“Stay away from trends. Attempt to make images that stand the test of time. Images that will remain relevant long after you have passed.”
The Independent Photographer 2021 Portrait Award, is now open for entries and will be judged by Dan Winters, one of the finest photographers of our time whose profoundly arresting portraiture articulately conveys the essence of the subject.
His interest in photography began during his childhood, ignited by a transformative experience he had in a darkroom that belonged to his friend’s father.
“I was visiting their home and his father was printing and asked if we would like to come in and observe while he was working. The magic that I witnessed that day left an indelible mark on me.”
He went on to study photography at Moorpark College in Southern California, before moving to Munich to complete his formal education at Ludwig Maximilian University. He subsequently returned to his home county of Ventura in California and began his career working as a photojournalist. After winning a number of regional awards, he relocated to New York City, a lodestone for so many great practitioners before him, and found it fertile ground. He quickly established himself as a freelance photographer undertaking editorial assignments for a host of notable publications.
Throughout the course of his distinguished career, he has photographed some of the most prominent names in film, politics, music, and sport, each of whom he transcribes with the same striking veracity, dexterity, and attention to detail.
He recently photographed Angelie Jolie covered with Honey Bees (to illustrate an article on World Bee Day for National Geographic) a homage to Richard Avedon’s 1981 depiction of beekeeper, Ronald Fischer. In order to better understand the process behind Avedon’s image, one of Winters’ friends got in touch with Fischer whose insights and advice helped inform Winters’ approach, resulting in a uniquely powerful image that serves as a fitting tribute to the original.
“By placing liquid Queen Pheromone directly on Angelina’s skin, the bees think that they are in the presence of a queen and this keeps them calm. Angelina stood nearly motionless for eighteen minutes as bees crawled all over her body, never receiving a single sting while in front of the camera”
Like so many of his distinguished subjects, his works are striking, iconic, and easily identifiable, pervaded with a brooding intensity that grips the viewer from the outset. His comprehension of light and form is extraordinary; subjects express a sculptural quality belying the supposed limitations of still imagery.
His illustrious cast is often framed against austere backdrops: pieces of tattered cloth; crumbling walls, or perched on tattered furniture, recalling the work of the great Irving Penn (one of the finest exponents of portraiture in the medium’s history) who utilized similar milieux as a means of further directing the viewer’s attention toward the sitter.
In one of several depictions of Ryan Gosling, Winters stood the Canadian actor at the intersection of two angled walls, a technique Penn employed in numerous images. The result is an acutely intense image with an almost claustrophobic quality that engenders a sense of closeness between viewer and subject.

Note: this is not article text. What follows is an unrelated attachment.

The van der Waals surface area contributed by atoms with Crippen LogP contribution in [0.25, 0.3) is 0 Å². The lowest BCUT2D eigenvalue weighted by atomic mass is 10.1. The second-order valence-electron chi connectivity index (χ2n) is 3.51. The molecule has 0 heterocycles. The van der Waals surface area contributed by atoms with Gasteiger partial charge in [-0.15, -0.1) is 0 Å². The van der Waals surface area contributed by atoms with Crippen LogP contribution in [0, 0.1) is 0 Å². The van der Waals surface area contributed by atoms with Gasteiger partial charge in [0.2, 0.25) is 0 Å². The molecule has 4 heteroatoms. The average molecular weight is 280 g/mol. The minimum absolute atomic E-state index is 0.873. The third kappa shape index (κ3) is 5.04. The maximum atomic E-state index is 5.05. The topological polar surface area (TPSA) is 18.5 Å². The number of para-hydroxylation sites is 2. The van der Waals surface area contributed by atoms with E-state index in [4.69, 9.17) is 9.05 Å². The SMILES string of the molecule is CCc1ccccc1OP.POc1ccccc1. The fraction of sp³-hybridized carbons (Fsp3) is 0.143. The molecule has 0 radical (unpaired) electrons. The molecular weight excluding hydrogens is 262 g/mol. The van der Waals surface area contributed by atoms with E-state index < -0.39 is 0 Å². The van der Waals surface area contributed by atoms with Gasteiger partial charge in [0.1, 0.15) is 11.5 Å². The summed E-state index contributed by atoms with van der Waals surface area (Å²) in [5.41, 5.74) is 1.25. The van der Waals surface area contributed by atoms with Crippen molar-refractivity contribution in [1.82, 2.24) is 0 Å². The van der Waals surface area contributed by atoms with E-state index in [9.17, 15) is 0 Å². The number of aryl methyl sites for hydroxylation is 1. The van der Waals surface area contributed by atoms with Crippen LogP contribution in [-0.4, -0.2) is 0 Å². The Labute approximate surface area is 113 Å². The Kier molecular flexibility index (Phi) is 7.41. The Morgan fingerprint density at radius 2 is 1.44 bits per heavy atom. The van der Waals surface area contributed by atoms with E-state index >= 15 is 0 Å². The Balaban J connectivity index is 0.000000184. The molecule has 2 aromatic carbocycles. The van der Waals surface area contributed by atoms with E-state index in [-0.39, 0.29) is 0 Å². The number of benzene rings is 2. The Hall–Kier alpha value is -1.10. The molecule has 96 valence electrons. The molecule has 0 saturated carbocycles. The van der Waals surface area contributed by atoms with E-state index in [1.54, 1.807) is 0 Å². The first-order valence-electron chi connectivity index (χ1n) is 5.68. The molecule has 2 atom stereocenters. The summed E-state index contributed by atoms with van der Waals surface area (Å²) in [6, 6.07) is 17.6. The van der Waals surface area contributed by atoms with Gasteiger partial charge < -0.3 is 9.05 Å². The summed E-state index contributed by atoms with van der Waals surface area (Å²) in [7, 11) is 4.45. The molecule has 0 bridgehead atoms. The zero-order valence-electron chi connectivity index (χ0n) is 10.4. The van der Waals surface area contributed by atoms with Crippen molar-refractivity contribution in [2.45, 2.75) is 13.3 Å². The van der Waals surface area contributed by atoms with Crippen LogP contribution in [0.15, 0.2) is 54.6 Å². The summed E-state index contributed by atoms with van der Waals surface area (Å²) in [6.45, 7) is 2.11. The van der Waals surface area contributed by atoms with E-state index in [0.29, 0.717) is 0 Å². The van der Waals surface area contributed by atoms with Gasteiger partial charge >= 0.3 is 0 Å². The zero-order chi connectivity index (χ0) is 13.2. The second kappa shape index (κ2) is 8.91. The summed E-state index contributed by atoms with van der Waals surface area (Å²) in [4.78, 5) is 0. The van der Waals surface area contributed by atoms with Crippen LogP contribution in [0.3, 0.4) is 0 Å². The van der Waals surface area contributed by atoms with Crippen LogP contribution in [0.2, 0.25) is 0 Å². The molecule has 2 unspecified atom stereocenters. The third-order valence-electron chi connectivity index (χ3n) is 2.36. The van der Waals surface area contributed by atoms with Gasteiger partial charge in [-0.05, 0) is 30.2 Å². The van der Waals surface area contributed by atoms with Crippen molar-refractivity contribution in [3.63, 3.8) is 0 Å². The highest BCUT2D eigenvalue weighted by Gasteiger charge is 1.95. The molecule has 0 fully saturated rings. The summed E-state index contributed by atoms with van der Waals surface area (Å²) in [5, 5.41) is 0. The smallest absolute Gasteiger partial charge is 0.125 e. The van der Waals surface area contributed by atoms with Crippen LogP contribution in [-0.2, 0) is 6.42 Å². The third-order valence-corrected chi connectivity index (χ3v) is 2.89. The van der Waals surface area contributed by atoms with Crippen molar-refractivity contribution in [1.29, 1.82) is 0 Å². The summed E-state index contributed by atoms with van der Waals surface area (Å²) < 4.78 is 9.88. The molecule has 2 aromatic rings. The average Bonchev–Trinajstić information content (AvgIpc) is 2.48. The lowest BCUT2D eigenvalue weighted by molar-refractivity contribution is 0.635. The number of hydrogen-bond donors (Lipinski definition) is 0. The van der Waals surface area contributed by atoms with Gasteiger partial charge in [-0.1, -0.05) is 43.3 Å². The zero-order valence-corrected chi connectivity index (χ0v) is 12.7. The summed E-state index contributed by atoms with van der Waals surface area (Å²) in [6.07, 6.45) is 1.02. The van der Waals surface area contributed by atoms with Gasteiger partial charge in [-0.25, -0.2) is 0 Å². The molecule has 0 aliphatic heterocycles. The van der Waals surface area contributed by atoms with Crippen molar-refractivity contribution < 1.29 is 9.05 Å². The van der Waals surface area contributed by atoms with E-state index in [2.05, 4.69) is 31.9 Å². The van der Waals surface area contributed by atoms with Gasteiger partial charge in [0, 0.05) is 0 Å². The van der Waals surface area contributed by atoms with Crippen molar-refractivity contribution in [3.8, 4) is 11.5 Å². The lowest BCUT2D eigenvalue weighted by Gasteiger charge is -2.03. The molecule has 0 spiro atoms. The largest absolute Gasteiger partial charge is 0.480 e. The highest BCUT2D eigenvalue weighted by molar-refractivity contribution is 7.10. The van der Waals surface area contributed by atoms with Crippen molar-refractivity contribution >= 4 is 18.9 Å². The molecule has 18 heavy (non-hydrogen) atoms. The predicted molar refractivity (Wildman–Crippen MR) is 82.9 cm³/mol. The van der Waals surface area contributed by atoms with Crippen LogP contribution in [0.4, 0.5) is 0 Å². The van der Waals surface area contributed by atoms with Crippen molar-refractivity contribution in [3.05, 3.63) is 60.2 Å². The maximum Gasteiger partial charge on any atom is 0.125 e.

Though his approach varies depending on the task at hand, it may seem somewhat surprising (considering the relative rigidity of the studio format that dominates his oeuvre) that Winters says he “relies heavily on fluidity”.
“The most important tool for any artist is developing an internal dialogue. This process of understanding one’s creative voice is the most essential ingredient. If we understand why we make creative choices it allows us to become more consistent with our work. It is important to understand that this is an ever-changing process and one that will evolve throughout one’s creative path. It’s important to continue to grow for to lapse into formula is to die a small death as an artist.”
Likewise, he remains flexible when it comes to his chosen accouterments, utilizing various tools according to the established intent. He first turned to digital in 2013, and in his own words ‘has not looked back since’, owing both to the capabilities on offer which he expresses ‘far exceed that of film’, and the comparably minuscule environmental impact.
Winters may owe much of his renown to his portraiture, but like so many of his eminent forebears, his eye never rests, and alongside his editorial and commercial work, he carries out personal projects and captures candid imagery in his everyday surroundings. He has photographed family members, friends, and neighbors; the residents and dystopian landscapes of the Permian Basin in the southwestern US, and street gangs in Texas, among others. Furthermore, in 2016, The Grey Ghost, a collection of photographs he captured on the streets of New York during the late 80s and 90s, was published by Rocky Nook.
He has won over one hundred awards throughout his career, notably, the World Press Photo Award in the Arts and Entertainment category in 2003, and the prestigious Alfred Eisenstaedt Award for Magazine Photography.
However, though the landscape of the medium may have changed dramatically, not least due to the proliferation of social media, and the consequent ubiquity of imagery, his distinct artistic voice continues to cut through the cacophony: forthright, eloquent, and profound.
“It’s important as artists to stay true to the path that we are on. Work within our true self and pay attention to our developing sensibility. Stay away from trends. Attempt to make images that stand the test of time. Images that will remain relevant long after you have passed. Focus on your voice and your vision. Make honest images that are connected to humanity. That’s not to say that a bit of fun here and there isn’t welcome.”
All images © Dan Winters